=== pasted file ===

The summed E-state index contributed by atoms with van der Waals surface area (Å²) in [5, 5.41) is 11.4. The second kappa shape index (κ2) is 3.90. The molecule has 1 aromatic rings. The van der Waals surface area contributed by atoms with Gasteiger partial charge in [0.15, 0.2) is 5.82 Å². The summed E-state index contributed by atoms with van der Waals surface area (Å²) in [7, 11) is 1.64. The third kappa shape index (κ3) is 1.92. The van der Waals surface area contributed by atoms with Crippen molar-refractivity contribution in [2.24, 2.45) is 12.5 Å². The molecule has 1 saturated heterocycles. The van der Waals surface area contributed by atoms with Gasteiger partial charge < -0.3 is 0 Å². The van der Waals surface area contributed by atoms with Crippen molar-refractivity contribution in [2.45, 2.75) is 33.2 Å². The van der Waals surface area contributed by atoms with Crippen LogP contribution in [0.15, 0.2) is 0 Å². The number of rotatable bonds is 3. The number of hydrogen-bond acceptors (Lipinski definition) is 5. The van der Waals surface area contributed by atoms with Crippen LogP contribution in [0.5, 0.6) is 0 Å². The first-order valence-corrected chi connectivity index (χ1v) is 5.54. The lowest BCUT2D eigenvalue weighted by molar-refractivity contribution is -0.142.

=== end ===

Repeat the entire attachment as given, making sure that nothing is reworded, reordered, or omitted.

The summed E-state index contributed by atoms with van der Waals surface area (Å²) in [5, 5.41) is 11.4. The second kappa shape index (κ2) is 3.90. The molecule has 1 aromatic rings. The van der Waals surface area contributed by atoms with Gasteiger partial charge in [0.15, 0.2) is 5.82 Å². The summed E-state index contributed by atoms with van der Waals surface area (Å²) in [7, 11) is 1.64. The third kappa shape index (κ3) is 1.92. The van der Waals surface area contributed by atoms with Crippen molar-refractivity contribution in [2.24, 2.45) is 12.5 Å². The molecule has 1 saturated heterocycles. The van der Waals surface area contributed by atoms with Gasteiger partial charge < -0.3 is 0 Å². The van der Waals surface area contributed by atoms with Crippen molar-refractivity contribution in [2.45, 2.75) is 33.2 Å². The van der Waals surface area contributed by atoms with Crippen LogP contribution in [0.15, 0.2) is 0 Å². The number of rotatable bonds is 3. The number of hydrogen-bond acceptors (Lipinski definition) is 5. The van der Waals surface area contributed by atoms with Crippen LogP contribution in [0.5, 0.6) is 0 Å². The first-order valence-corrected chi connectivity index (χ1v) is 5.54. The lowest BCUT2D eigenvalue weighted by molar-refractivity contribution is -0.142.